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J Proteome Res. 2016 Apr 1;15(4):1253-61. doi: 10.1021/acs.jproteome.5b01138. Epub 2016 Mar 3.

Proteogenomic Analysis of a Hibernating Mammal Indicates Contribution of Skeletal Muscle Physiology to the Hibernation Phenotype.

Author information

1
Department of Biology, University of Minnesota Duluth , 1035 Kirby Drive, Duluth, Minnesota 55812, United States.
2
Center for Mass Spectrometry and Proteomics, University of Minnesota , 1479 Gortner Avenue, St. Paul, Minnesota 55108, Unites States.
3
Department of Biochemistry, Molecular Biology, and Biophysics, University of Minnesota , 321 Church Streey South East, Minneapolis, Minnesota 55455, United States.
4
Minnesota Supercomputing Institute , 512 Walter Library, 117 Pleasant Street South East, Minneapolis, Minnesota 55455, United States.

Abstract

Mammalian hibernation is a strategy employed by many species to survive fluctuations in resource availability and environmental conditions. Hibernating mammals endure conditions of dramatically depressed heart rate, body temperature, and oxygen consumption yet do not show the typical pathological response. Because of the high abundance and metabolic cost of skeletal muscle, not only must it adjust to the constraints of hibernation, but also it is positioned to play a more active role in the initiation and maintenance of the hibernation phenotype. In this study, MS/MS proteomic data from thirteen-lined ground squirrel skeletal muscles were searched against a custom database of transcriptomic and genomic protein predictions built using the platform Galaxy-P. This proteogenomic approach allows for a thorough investigation of skeletal muscle protein abundance throughout their circannual cycle. Of the 1563 proteins identified by these methods, 232 were differentially expressed. These data support previously reported physiological transitions, while also offering new insight into specific mechanisms of how their muscles might be reducing nitrogenous waste, preserving mass and function, and signaling to other tissues. Additionally, the combination of proteomic and transcriptomic data provides unique opportunities for estimating post-transcriptional regulation in skeletal muscle throughout the year and improving genomic annotation for this nonmodel organism.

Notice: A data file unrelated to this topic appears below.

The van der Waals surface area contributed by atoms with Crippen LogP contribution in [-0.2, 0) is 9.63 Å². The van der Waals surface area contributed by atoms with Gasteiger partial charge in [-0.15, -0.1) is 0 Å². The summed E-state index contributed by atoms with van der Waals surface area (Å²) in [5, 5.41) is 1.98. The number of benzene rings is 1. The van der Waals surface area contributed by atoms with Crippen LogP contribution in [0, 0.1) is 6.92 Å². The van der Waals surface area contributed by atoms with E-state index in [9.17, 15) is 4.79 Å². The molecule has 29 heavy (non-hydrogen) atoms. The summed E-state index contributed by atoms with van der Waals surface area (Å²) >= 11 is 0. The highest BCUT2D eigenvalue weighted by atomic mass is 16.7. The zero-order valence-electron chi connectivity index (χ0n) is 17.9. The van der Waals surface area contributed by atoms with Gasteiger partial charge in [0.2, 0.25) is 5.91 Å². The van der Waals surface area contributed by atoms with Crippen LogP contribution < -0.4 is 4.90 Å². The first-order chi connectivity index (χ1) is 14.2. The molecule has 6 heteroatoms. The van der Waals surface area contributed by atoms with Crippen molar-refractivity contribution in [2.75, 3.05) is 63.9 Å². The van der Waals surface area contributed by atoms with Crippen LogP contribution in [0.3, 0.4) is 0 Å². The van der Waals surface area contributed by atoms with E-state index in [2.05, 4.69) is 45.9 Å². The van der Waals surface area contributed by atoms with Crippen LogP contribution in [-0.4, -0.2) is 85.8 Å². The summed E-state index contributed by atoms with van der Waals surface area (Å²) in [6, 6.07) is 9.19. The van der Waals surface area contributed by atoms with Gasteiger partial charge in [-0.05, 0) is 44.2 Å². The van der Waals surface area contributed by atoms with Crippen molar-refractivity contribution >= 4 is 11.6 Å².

KEYWORDS:

AMP − deaminsase 1; Galaxy-P; fibromodulin; hibernation; iTRAQ; proteogenomics; quantitative proteomics; skeletal muscle

PMID:
26903422
DOI:
10.1021/acs.jproteome.5b01138
[Indexed for MEDLINE]

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